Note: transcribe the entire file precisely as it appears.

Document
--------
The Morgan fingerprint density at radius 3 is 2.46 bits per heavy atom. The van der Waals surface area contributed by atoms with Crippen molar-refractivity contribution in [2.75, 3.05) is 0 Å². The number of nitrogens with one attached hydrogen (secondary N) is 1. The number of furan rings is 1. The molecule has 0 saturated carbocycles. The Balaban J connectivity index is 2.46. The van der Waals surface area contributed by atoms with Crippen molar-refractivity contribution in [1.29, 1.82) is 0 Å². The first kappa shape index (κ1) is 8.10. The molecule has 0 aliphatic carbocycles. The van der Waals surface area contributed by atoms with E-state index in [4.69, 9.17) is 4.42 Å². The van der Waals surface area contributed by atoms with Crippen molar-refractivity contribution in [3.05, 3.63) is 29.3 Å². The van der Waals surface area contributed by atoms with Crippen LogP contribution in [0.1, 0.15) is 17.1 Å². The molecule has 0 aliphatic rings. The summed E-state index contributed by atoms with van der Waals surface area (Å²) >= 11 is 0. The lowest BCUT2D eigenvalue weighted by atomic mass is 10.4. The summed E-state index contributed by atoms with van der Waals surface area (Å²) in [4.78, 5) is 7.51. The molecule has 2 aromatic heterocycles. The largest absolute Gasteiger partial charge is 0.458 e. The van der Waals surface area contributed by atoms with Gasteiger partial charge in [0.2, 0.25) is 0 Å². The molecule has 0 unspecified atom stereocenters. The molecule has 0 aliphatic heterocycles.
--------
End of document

The Morgan fingerprint density at radius 3 is 2.46 bits per heavy atom. The van der Waals surface area contributed by atoms with Crippen molar-refractivity contribution in [2.75, 3.05) is 0 Å². The number of nitrogens with one attached hydrogen (secondary N) is 1. The number of furan rings is 1. The molecule has 0 saturated carbocycles. The Balaban J connectivity index is 2.46. The van der Waals surface area contributed by atoms with Crippen molar-refractivity contribution in [1.29, 1.82) is 0 Å². The first kappa shape index (κ1) is 8.10. The molecule has 0 aliphatic carbocycles. The van der Waals surface area contributed by atoms with E-state index in [4.69, 9.17) is 4.42 Å². The van der Waals surface area contributed by atoms with Crippen molar-refractivity contribution in [3.05, 3.63) is 29.3 Å². The van der Waals surface area contributed by atoms with Crippen LogP contribution in [0.1, 0.15) is 17.1 Å². The molecule has 0 aliphatic rings. The summed E-state index contributed by atoms with van der Waals surface area (Å²) >= 11 is 0. The lowest BCUT2D eigenvalue weighted by atomic mass is 10.4. The summed E-state index contributed by atoms with van der Waals surface area (Å²) in [4.78, 5) is 7.51. The molecule has 2 aromatic heterocycles. The largest absolute Gasteiger partial charge is 0.458 e. The van der Waals surface area contributed by atoms with Gasteiger partial charge in [0.2, 0.25) is 0 Å². The molecule has 0 unspecified atom stereocenters. The molecule has 0 aliphatic heterocycles.